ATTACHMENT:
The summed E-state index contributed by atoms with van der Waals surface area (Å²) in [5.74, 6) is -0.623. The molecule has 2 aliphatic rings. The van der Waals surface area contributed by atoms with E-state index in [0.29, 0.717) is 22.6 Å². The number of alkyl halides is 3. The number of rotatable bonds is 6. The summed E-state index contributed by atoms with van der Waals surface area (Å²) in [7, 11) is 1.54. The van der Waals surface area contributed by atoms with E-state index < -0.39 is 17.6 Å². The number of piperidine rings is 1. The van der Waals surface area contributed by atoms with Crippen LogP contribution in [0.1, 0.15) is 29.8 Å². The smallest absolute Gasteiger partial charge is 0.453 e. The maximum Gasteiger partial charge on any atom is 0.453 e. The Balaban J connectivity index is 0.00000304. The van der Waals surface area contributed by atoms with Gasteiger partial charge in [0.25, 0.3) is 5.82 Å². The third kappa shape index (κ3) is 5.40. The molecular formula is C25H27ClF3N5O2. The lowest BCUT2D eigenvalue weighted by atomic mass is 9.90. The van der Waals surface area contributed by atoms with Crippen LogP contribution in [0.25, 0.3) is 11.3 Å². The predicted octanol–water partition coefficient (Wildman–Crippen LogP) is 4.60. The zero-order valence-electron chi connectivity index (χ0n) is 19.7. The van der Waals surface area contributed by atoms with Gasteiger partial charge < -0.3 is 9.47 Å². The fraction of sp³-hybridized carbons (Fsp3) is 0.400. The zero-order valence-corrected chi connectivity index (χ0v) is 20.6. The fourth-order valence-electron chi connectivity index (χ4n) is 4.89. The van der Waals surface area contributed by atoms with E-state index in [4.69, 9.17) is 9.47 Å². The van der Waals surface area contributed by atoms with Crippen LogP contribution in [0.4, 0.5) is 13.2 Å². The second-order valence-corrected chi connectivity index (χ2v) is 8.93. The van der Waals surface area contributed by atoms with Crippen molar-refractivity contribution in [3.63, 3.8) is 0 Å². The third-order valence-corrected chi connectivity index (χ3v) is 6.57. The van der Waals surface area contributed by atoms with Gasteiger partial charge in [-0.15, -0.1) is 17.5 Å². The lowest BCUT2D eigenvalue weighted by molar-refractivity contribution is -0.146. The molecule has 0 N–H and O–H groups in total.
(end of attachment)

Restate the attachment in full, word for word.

The summed E-state index contributed by atoms with van der Waals surface area (Å²) in [5.74, 6) is -0.623. The molecule has 2 aliphatic rings. The van der Waals surface area contributed by atoms with E-state index in [0.29, 0.717) is 22.6 Å². The number of alkyl halides is 3. The number of rotatable bonds is 6. The summed E-state index contributed by atoms with van der Waals surface area (Å²) in [7, 11) is 1.54. The van der Waals surface area contributed by atoms with E-state index < -0.39 is 17.6 Å². The number of piperidine rings is 1. The van der Waals surface area contributed by atoms with Crippen LogP contribution in [0.1, 0.15) is 29.8 Å². The smallest absolute Gasteiger partial charge is 0.453 e. The maximum Gasteiger partial charge on any atom is 0.453 e. The Balaban J connectivity index is 0.00000304. The van der Waals surface area contributed by atoms with Gasteiger partial charge in [0.25, 0.3) is 5.82 Å². The third kappa shape index (κ3) is 5.40. The molecular formula is C25H27ClF3N5O2. The lowest BCUT2D eigenvalue weighted by atomic mass is 9.90. The van der Waals surface area contributed by atoms with Crippen LogP contribution in [0.25, 0.3) is 11.3 Å². The predicted octanol–water partition coefficient (Wildman–Crippen LogP) is 4.60. The zero-order valence-electron chi connectivity index (χ0n) is 19.7. The van der Waals surface area contributed by atoms with Gasteiger partial charge < -0.3 is 9.47 Å². The fraction of sp³-hybridized carbons (Fsp3) is 0.400. The zero-order valence-corrected chi connectivity index (χ0v) is 20.6. The fourth-order valence-electron chi connectivity index (χ4n) is 4.89. The van der Waals surface area contributed by atoms with E-state index in [4.69, 9.17) is 9.47 Å². The van der Waals surface area contributed by atoms with Crippen LogP contribution in [0.4, 0.5) is 13.2 Å². The second-order valence-corrected chi connectivity index (χ2v) is 8.93. The van der Waals surface area contributed by atoms with Crippen molar-refractivity contribution in [3.63, 3.8) is 0 Å². The third-order valence-corrected chi connectivity index (χ3v) is 6.57. The van der Waals surface area contributed by atoms with Gasteiger partial charge in [-0.15, -0.1) is 17.5 Å². The lowest BCUT2D eigenvalue weighted by molar-refractivity contribution is -0.146. The molecule has 0 N–H and O–H groups in total.